China calls for Russia-Ukraine ceasefire, peace talks

BEIJING (AP) — China has called for a cease-fire between Ukraine and Moscow and the start of peace talks in a 12-point proposal to end the fighting that began a year ago.

Beijing claims to be neutral in the war, but China has also said it has “unlimited friendship” with Russia and has refused to criticize its invasion of Ukraine, or even refer to it as an invasion. It has accused the West of fueling the conflict and fanning the “flames” by supplying self-defense weapons to Ukraine.

The US has also said that China is preparing to provide military aid to Russia, something Beijing says is unsubstantiated. Chinese Foreign Ministry spokesman Wang Wenbin called the allegations “nothing more than slander and defamation”.

It is doubtful whether China can be seen as an honest broker.

China and Russia are increasingly aligning their foreign policies to counter the US-led liberal international order. Foreign Minister Wang Yi reaffirmed the strength of bilateral relations He met Russian President Vladimir Putin in Moscow this week.

State Department spokesman Ned Price said Thursday that the United States would reserve judgment on the proposal, but that China’s allegiance with Russia meant it was not a neutral mediator. “We would like to see nothing but a just and lasting peace… but we doubt that statements on such a proposal would be a constructive path forward,” he said.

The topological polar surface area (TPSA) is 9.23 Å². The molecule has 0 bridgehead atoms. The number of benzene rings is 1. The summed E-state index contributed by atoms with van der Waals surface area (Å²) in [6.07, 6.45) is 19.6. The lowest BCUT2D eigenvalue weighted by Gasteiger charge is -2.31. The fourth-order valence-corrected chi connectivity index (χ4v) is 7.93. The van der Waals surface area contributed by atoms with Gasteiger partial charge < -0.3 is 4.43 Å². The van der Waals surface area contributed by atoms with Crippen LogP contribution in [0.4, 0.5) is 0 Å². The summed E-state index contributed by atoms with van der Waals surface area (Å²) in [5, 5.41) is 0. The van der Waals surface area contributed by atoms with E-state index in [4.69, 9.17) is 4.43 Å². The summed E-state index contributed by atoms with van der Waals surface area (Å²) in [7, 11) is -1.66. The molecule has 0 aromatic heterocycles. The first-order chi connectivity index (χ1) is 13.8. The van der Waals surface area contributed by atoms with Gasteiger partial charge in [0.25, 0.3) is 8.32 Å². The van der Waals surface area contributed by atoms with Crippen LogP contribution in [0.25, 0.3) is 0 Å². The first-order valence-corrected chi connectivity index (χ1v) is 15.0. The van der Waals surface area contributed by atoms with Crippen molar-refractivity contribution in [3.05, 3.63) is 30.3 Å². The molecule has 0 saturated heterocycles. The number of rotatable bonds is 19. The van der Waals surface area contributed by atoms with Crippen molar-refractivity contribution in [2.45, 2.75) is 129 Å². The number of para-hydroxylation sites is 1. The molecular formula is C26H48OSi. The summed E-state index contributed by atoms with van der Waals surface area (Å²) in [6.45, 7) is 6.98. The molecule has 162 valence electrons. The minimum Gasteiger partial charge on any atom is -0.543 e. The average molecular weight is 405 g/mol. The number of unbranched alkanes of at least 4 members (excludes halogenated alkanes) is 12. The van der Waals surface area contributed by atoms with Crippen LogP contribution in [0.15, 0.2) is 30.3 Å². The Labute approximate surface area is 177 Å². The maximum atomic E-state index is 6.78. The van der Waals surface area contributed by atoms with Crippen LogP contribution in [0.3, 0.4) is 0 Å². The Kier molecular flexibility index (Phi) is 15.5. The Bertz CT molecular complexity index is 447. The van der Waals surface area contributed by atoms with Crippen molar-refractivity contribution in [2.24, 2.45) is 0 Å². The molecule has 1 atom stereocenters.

Ahead of the release of the document, titled “China’s Position on a Political Solution to the Ukraine Crisis,” Ukrainian President Volodymyr Zelenskyy called it an important first step to engage China.

See also  Final Fantasy has access items instead of 16 difficulty levels

“In general, China started talking about peace in Ukraine, I think that’s not bad,” he said at a news conference with Spain’s prime minister on Thursday.

The 12-point paper China’s Foreign Ministry issued a statement Friday morning urging Russia to end Western economic sanctions, prevent attacks on civilians and civilian facilities, keep nuclear facilities safe, establish humanitarian corridors for civilians and ensure grain exports. Food prices.

It essentially reiterated long-standing Chinese positions, including that the “sovereignty, independence and territorial integrity” of all countries should be guaranteed.

“Dialogue and negotiation are the only viable way to resolve the Ukraine crisis,” the proposal said. It did not provide any details on what kind of talks would take place, what preconditions or which countries would be involved, but said “China is ready to continue to play a constructive role in this matter”.

It also called for an end to “Cold War mentality” — China’s standard term for maintaining US hegemony and alliances such as NATO.

“The security of one country should not be pursued at the expense of others. “The security of a region should not be achieved by strengthening or expanding military bases,” the proposal said. “The legitimate security interests and concerns of all countries must be taken seriously and duly addressed.”

China abstained from voting at the UN General Assembly on Thursday It approved a nonbinding resolution calling on Russia to end hostilities in Ukraine and withdraw its forces. It was one of 16 countries that voted against or abstained from five previous UN resolutions on Ukraine.